Age no barrier for hospice artist

20 December 2023

At age 95, Norman Nelson from Warkworth is one of Harbour Hospice’s oldest patients. He has a chronic heart condition and associated health problems, and benefits from regular visits by hospice community nurses, as well as a day’s respite care once a week at Tui House.

He doesn’t have the puff he used to, but that hasn’t stopped the former businessman, boxing champion and small-town hero – he once sent gang members packing when they tried to rob him – from actively supporting hospice’s fundraising efforts.

Norman will exhibit his art at hospice’s annual fundraiser, the 2024 Martakana Fine Art Exhibition in Matakana next month.

He won’t sell his work because he wants to give it to his children.

“But to be able to showcase the art of one of our patients is very special, and this adds a new and very beautiful dimension to the exhibition,” Harbour Hospice community and events fundraiser Emily Thomas says. “As far as we know, this is the first time a patient has exhibited.”

Norman was late to the game as an artist, taking up painting at age 60. He credits his wife of 40 years, Lorraine, for sparking his passion after she signed him up for a beginners art course when he had surgery and couldn’t play golf for six weeks.

Lorraine explains, “I knew he could draw because I’d seen his doodles on his blotter pad. After his first class he came home and said he was disappointed that the class was full of ladies, but some of those ladies were from his golf club, so he stayed.”

Norman enjoys painting landscapes of the local area as well as places he and Lorraine have visited. Acrylic or oil on canvas is his medium, although he also paints in water colours.

Norman and Lorraine joined the Harbour Hospice whānau a year ago and Norman says the support has had a very positive impact on their lives. He and Lorraine both enjoy the break when Norman goes in for day respite, and Norman loves being able to get out of the house and socialise with the Tui House nurses and volunteers.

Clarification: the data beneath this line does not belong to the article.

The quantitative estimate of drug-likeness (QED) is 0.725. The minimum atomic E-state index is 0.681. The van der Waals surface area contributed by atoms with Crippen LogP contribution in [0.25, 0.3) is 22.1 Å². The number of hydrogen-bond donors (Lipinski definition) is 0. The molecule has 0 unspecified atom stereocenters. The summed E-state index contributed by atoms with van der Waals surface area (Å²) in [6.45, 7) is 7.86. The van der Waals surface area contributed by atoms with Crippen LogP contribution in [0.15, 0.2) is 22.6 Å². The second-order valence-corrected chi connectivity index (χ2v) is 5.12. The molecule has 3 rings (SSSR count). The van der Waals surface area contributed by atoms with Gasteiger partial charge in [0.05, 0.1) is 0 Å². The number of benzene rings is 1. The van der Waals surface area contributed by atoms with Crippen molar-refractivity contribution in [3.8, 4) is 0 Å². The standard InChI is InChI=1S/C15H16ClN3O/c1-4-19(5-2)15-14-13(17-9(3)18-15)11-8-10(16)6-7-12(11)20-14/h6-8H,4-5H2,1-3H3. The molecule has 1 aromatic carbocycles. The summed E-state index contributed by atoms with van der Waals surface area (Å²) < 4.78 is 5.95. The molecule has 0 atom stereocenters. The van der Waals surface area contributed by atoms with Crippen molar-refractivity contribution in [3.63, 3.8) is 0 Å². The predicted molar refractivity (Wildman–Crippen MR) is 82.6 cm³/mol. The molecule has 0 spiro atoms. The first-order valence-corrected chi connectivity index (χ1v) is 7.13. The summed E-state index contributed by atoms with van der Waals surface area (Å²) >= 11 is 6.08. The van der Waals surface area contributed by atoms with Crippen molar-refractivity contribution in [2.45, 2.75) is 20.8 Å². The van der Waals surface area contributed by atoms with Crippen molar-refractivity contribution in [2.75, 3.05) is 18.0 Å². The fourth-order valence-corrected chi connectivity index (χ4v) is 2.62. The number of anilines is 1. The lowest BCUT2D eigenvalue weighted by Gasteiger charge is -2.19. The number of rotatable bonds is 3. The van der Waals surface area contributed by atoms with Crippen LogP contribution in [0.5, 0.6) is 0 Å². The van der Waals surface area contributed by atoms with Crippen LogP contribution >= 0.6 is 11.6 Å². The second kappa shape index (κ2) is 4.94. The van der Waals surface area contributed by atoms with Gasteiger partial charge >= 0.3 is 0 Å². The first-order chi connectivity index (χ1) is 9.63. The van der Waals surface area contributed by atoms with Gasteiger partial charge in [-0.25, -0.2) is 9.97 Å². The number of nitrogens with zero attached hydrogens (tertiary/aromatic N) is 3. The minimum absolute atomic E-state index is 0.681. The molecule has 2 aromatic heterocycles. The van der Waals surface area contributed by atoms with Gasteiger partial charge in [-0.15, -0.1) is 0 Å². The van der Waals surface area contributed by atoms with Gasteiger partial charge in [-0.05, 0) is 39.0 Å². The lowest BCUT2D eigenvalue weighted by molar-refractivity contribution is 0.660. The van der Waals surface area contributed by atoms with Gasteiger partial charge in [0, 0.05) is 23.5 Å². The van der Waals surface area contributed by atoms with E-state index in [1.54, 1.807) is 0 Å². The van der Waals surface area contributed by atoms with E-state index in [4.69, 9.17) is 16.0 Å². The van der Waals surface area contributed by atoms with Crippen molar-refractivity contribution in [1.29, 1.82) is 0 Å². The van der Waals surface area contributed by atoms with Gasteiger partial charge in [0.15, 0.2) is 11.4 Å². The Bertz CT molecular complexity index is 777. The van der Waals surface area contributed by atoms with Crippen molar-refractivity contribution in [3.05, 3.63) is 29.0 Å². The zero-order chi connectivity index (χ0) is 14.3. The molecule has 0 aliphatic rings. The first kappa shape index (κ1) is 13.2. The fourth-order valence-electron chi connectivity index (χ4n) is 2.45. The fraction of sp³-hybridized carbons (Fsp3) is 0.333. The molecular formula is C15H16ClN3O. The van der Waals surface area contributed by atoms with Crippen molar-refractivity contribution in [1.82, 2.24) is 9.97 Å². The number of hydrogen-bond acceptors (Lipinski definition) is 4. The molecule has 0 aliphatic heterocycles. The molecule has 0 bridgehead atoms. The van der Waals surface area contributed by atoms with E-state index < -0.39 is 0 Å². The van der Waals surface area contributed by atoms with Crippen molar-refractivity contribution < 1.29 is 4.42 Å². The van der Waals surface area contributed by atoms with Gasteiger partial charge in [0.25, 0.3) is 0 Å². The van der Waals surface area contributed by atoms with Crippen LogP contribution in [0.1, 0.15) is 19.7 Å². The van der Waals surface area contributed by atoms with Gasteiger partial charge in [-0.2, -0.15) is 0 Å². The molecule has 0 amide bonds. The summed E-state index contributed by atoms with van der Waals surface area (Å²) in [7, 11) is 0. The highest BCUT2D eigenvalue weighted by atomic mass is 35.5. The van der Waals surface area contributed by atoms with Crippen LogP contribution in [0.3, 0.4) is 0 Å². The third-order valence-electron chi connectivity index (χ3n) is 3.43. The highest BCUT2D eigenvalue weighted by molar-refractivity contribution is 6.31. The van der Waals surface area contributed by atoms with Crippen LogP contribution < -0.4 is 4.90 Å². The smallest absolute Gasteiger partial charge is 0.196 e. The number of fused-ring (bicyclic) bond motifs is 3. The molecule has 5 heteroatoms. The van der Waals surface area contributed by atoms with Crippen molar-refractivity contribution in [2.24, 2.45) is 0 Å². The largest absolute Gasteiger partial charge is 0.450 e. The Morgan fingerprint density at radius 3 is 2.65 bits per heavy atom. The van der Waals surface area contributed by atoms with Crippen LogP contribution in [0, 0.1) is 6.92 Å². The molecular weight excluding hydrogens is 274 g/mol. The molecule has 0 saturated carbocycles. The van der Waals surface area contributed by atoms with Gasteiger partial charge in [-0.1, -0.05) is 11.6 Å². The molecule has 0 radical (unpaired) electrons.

Norman & Lorraine

Earlier this year, Norman had his life story written by a hospice volunteer life story writer and was overcome with emotion. Being able to share his story with his children and grandchildren meant more to him than he could have imagined, he says.

The family has some interesting reading ahead. Norman left school at age 14 intending to be a chemist but didn’t have the right qualifications and instead studied business management. Starting out as a ‘grease monkey’, he went on to manage several motoring-related businesses and became renowned for having the ability to turn failing businesses into thriving ones.

He and Lorraine, who met at work, bought a motoring business/petrol station in Kaitaia. It was there that Norman stood his ground with gang members after they filled their car with petrol then refused to pay.

“They said ‘we can’t afford this petrol’ so I said ‘well, you can’t take what’s not yours’ and I got the syphon hose out and syphoned it back. They were all pushing and nudging me and then they said, ‘some of that petrol you took was ours’. I said, ‘if you can tell the difference you’re better than me’ and I told them to clear off.”

Over his lifetime Norman has chaired many community and business organisations, raced yachts, played lots of golf, held the title of Auckland’s 1949 featherweight boxing champion and developed a love of painting.

He’s a father of four, grandfather of 15 and great grandfather of 27; family plays an important role in Norman and Lorraine’s lives.

How does a man fit so much into a lifetime?

“Well, I am 95,” he says with a chuckle.

The Martakana Fine Art Exhibition 2024 will be held at Matakana Primary School, Matakana from January 18 to 21. Entry by donation.

Funds raised will go towards the care of hospice patients and their families and whānau in the Warkworth/Wellsford community.

This story was first published in the Mahurangi Matters.